Elegant & Detached
Room40 (Australia) / CD / Sept 3, 2012 / listen + purchase on Bandcamp

This is the second full length call from the Pinkcourtesyphone-line; a loquacious interlude on beauty, place, and obsession. The callers voice whispers a wistful yet false love-letter to the cinema of aesthetics from a distant place concerning the things you did… and things you need to have done.

TRACKS:
1. petraglyph (for Ranier).  12:14
2. sans motif / closer to here than you care to be. 15:03
3. an awaiting room (for Tati) / stars fell. 23:20
4. millimeters off / non us (tiny). 11:54
5. sans many things (bedtime). 09:00

A: “i’m a model… and sometimes an actress too…”
B: “you certainly are.”

REVIEWS

More soundsourcery this time from from sound and installation artist Richard Chartier, lovely, dark, spooky electronic drifty stuff with intermittent blasts of unexpected sound.  The general feel is of soft washes of sound, the late night hum of factories, the sea, the waves, the thrill of electrical wiring. There are plenty of undulating synths, interrupted by disembodied voices, footsteps down the hallway, late at night. It’s a ghostly album full of buried sounds, lots of half heard noises, like attempting to sleep in a big old creaking house. The usual suspects of Nurse With Wound can be used as a reference but also the modern day composition of Celer and Bvdub are heard in the pastoral stillness.
Norman Records, UK

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The sounds themselves are certainly different, but Richard Chartier’s second full-length under the Pinkcourtesyphone moniker retains every bit of the mysterious and exploratory nature we are used to hearing under his given name. However, the mood has shifted drastically in adopting a dark, shadowy feel that brings to mind a less-intense Deathprod or a more active Thomas Koner. The dominate sonic material on Elegant and Detached is a wash of reverberating static that sounds equally like distant radio frequencies and wind rushing by an abandoned microphone. Though this is heard on all five of Pinkcourtesyphone’s tracks, Chartier does find space to enter into more familiar territory, particularly with the crumbled synth tones on “An Awaiting Room (For Tati)” and the encroaching digital glitches of “Millimeters Off / Non Us (Tiny).” Despite the differences with his usual approach, the same rules apply: detailed listens will be rewarded.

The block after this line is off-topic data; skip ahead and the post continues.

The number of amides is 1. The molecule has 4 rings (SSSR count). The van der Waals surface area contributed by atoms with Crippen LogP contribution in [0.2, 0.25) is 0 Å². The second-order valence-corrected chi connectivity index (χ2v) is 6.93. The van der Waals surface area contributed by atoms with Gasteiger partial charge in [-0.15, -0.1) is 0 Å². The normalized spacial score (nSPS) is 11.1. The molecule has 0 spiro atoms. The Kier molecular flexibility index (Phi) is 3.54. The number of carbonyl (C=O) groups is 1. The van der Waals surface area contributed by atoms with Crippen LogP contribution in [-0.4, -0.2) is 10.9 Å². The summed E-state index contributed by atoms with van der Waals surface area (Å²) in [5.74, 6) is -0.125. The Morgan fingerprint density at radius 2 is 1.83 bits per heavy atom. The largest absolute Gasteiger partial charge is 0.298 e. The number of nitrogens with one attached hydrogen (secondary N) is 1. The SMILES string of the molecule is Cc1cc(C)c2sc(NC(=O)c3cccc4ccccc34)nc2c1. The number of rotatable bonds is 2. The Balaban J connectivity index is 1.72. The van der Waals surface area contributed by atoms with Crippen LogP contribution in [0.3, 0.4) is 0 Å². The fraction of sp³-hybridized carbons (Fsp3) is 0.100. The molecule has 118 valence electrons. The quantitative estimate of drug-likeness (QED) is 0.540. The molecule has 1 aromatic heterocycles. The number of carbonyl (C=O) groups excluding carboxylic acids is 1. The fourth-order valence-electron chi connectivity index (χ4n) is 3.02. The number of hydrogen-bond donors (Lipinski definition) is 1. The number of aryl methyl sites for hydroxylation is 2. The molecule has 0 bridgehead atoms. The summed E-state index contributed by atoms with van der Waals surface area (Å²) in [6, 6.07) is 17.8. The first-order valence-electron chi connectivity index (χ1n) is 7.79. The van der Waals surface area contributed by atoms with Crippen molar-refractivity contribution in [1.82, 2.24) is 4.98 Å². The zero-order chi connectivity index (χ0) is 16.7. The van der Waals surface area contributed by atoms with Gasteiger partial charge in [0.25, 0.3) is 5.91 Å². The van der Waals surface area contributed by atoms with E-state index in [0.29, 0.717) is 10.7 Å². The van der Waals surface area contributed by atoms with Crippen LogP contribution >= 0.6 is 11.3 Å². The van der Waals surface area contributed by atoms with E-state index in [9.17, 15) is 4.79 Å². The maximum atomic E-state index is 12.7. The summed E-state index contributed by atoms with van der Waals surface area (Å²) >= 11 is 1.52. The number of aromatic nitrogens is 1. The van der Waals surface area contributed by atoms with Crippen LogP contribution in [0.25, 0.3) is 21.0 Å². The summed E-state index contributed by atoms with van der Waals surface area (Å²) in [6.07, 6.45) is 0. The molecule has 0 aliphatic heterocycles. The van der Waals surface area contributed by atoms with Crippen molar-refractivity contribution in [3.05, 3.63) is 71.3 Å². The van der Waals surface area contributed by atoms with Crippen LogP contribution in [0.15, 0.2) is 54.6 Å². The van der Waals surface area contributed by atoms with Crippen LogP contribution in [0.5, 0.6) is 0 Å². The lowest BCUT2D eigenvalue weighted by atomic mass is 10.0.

— Experimedia

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Elegant & Detached, the full length album on Room40, is consistent with the first PCP album, Foley Folly Folio in its use of more relaxed, but still challenging tones and electronics.  The use of various actress dialogue samples emphasizes the PCP aesthetic of electro acoustic music for bored 1950s housewives who love wine and barbiturates.  This sensibility stretches into the music rather well:  the echoing and processing used throughout "Sans Motif/Closer to Here Than You Care to Be" encapsulates a disoriented, valium like haze that drifts into self-aware new age camp towards its conclusion.  "An Awaiting Room (for Tati)/Stars Fell" has a sound that covers Chartier's solo work and this project, with its crackly, low end textures at its opening, being more in line with his more formal material.  As it goes on, the sound becomes lighter and buoyant via heavy reverb and echo, with the string flourishes that appear toward the end adds in just the right amount of kitsch.  Hinting at the future is the closing "Sans Many Things", which features a more structured series of thuds and fragments of digital bells that, even through its DSP heavy sound has a deconstructed minimal techno feel.
— brainwashed.com

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Chartier takes a tangential trajectory to his usual electronic minimalism. The music is dreamy, evocative, with sonic transformations more poetic than formalistic. Significantly more accessible, almost facile at times, though we never leave the experimental music territory. A very enjoyable listen—honestly, Elegant & Detached’s 71 minutes went by very quickly.
— blog.monsieurdelire.com

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on Elegant & Detached: Pinkcourtesyphone is very cinematic to me and it’s easy to imagine something dark going on in a black & white movie with wonderful stars from the past, you know the way they don’t do them anymore…

The first track “petraglyph (for Ranier)” starts with a womans voice speaking German with a delay/echo on her voice so you just can make out what she say’s. And i have an inkling to that the Rainer mentioned in the title has something to do with Mr. Fassbinder and his film “Die bitteren Tränen der Petra von Kant“. And if that is so and you know your Fassbinder you also get the picture about something dark going on… Well this bitter sweet track drifts along a drone like bass that just adds to the charm while that females voice repeats it self at times during it’s 12:14 minutes.